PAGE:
Things even encryption can’t save you from
In a recent paper sponsored by Intel and Samsung, the author describes the importance of using encryption in your business and especially with your mobile staff. The focus of the paper was to support the push to full disk encryption (I assume as opposed to file based) and how it should be used throughout any mobile workforce. Full disk encryption (also known as whole disk encryption) is explained in the article as:
“Whole disk encryption encrypts the entire disk including swap files, system files, and hibernation files. If an encrypted disk is lost, stolen, or placed into another computer, the encrypted state of the drive remains unchanged, and only an authorized user can access its contents.”
The part of the paper I found most interesting though was the last section entitled “Potential Pitfalls” where the author outlined the main weak point of strong encryption: the user. The pitfalls mentioned were all based on the users action, from weak passphrases (the modern replacement term for “password”) to viruses/malware to even walking away from a laptop while logged in. You might quickly dismiss the last item, but earlier this week I attended a local Microsoft conference where an attendee asked a solution for that exact situation: how to handle a doctor walking away from his/her laptop while in a coffee shop and not locking his desktop (it’s as easy as windows key + l).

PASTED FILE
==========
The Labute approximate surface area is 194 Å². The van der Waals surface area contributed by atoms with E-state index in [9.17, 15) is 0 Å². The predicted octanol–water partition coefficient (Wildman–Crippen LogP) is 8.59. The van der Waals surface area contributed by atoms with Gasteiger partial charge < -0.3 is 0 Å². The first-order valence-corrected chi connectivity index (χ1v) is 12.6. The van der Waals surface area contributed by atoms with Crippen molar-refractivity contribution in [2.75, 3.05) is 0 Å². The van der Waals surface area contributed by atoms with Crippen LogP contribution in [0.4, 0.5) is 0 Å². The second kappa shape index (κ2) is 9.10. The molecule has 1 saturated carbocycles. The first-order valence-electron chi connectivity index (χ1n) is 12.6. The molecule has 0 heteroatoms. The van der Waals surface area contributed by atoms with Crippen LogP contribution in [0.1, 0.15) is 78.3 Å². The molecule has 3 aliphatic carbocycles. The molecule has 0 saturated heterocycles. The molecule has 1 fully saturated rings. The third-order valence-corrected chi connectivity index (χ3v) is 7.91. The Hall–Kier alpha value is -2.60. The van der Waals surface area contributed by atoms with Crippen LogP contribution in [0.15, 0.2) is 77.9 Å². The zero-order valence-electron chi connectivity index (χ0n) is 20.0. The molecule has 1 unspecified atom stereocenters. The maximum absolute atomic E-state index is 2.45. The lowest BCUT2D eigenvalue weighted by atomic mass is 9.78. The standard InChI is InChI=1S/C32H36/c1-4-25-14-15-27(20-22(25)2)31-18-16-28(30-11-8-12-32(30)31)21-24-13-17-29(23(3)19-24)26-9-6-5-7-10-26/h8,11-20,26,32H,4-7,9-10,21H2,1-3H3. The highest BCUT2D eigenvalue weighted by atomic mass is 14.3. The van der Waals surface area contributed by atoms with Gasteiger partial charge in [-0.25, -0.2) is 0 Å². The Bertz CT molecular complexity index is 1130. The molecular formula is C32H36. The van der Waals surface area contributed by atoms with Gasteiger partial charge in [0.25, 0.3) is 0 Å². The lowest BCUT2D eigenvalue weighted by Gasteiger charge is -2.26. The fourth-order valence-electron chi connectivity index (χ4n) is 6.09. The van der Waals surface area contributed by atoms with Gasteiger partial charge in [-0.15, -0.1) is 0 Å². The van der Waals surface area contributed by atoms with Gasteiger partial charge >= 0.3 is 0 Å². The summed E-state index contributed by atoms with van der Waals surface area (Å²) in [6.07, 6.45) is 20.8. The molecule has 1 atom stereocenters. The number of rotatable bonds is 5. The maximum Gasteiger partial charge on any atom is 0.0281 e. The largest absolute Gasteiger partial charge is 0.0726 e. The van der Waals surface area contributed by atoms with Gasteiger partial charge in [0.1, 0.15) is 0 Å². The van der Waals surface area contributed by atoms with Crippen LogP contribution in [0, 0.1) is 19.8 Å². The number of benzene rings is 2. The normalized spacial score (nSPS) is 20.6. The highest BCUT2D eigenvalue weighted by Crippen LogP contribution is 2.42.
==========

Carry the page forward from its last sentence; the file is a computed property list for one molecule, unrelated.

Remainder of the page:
If you’re one of the many offices that still have yet to roll out encryption on your desktops, or worse yet not even on your laptops, now is the time to start planning your implementation. And even if you have your practice’s computers encrypted (kudos!), as you can see above your work is not done yet. Staff education in basic computer security is an ongoing necessity. For help on figuring out how best to tackle any or all of the above issues feel free to contact us to get the conversation started.
Keep calm and encrypt.